In order to create a disaster plan, it is first vital to assess what particular risks threaten your materials, both in your primary headquarters and in any off-site storage. Are you near water, in an area prone to flooding or storms, and is there any history of leaks in your building(s)? Are you in an area vulnerable to earthquakes or tornadoes? Are you located in a damp climate, and is your building fully climate-controlled? Are there security risks in areas where materials are stored? Are you near any industries or businesses that might create a risk of fires or contamination by hazardous chemicals? Carefully assess your building: what systems are in place to detect and prevent fires? Are electrical, plumbing and HVAC systems well-maintained and regularly monitored? Is there any history or signs of insect or rodent infestation? Next, assess the types of materials you have, and determine what their vulnerabilities are. (Basic information on specific preservation/storage requirements for different types of archival materials can be found in the Dance Heritage Coalition’s publication Beyond Memory. Notice any possible threats such as water pipes, windows, radiators, or other fire hazards located near important materials.
  • Take steps to mitigate risks.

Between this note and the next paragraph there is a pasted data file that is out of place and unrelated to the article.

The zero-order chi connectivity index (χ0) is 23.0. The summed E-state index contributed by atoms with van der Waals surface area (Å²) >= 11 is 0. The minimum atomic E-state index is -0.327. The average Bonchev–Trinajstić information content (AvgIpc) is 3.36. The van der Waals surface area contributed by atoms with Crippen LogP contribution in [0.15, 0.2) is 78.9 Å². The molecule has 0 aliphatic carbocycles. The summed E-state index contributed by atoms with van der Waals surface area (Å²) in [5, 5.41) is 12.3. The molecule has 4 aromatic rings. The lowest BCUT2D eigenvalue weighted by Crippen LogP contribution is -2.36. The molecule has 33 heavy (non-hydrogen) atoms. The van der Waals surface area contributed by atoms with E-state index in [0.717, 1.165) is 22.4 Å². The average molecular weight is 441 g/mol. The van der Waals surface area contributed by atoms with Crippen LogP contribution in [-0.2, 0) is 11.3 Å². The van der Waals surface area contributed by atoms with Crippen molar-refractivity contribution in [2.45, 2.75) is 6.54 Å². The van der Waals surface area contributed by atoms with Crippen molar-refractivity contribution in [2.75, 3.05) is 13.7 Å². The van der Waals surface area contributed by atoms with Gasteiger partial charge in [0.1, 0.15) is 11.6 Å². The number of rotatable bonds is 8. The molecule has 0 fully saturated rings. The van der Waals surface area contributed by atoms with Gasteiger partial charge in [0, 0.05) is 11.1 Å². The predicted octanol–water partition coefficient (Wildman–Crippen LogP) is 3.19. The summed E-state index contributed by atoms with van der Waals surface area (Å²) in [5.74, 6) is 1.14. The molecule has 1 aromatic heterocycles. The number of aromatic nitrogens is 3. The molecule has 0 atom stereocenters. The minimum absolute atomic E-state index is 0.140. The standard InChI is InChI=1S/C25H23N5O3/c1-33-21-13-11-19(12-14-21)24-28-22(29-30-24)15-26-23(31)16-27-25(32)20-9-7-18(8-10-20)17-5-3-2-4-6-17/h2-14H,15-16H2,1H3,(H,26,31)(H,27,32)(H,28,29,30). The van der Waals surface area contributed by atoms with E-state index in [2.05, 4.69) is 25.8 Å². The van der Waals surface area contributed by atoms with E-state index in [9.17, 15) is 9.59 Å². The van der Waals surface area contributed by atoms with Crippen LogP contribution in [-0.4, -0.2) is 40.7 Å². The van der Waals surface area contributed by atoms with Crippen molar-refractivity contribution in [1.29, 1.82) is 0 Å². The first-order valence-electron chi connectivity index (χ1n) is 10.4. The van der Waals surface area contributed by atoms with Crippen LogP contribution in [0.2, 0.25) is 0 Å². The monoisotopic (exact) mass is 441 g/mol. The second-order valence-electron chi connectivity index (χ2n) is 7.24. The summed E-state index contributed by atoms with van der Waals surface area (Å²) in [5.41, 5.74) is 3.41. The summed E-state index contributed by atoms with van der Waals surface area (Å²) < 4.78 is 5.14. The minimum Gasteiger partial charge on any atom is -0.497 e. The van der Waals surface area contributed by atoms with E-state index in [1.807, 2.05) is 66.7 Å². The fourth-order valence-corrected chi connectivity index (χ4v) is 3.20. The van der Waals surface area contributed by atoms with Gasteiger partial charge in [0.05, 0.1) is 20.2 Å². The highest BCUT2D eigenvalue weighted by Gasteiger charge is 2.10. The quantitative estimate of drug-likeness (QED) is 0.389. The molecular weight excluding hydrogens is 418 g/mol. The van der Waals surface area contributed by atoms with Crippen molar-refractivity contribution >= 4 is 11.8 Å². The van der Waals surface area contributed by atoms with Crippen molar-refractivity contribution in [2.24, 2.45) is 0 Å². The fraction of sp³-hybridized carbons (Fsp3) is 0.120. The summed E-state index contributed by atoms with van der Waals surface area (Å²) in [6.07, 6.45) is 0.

Improve storage to increase the safety of your materials. Lack of storage space is a problem for many dance companies, but you should endeavor to avoid storing valuable materials near any potential sources of leaks (heating or water pipes, bathrooms or kitchens, windows), near light or heating sources (especially important for moving image materials, which need a cool, dry, stable climate), or in basements. If items must be stored in areas that have a potential for flooding, elevate them off the floor on pallets, and enclose them in plastic tubs, which can also protect from dust, or in steel cabinets. Videos and discs should be stored in enclosed plastic containers, not paper sleeves. Costumes should be stored clean in costume boxes, or in plastic enclosures if there is risk of flooding. Papers and photographs should be stored in sturdy, clean boxes on metal shelves, or in folders in filing cabinets. (Acid-free enclosures and mylar sleeves are ideal and should be considered as an investment for your most valuable paper materials.)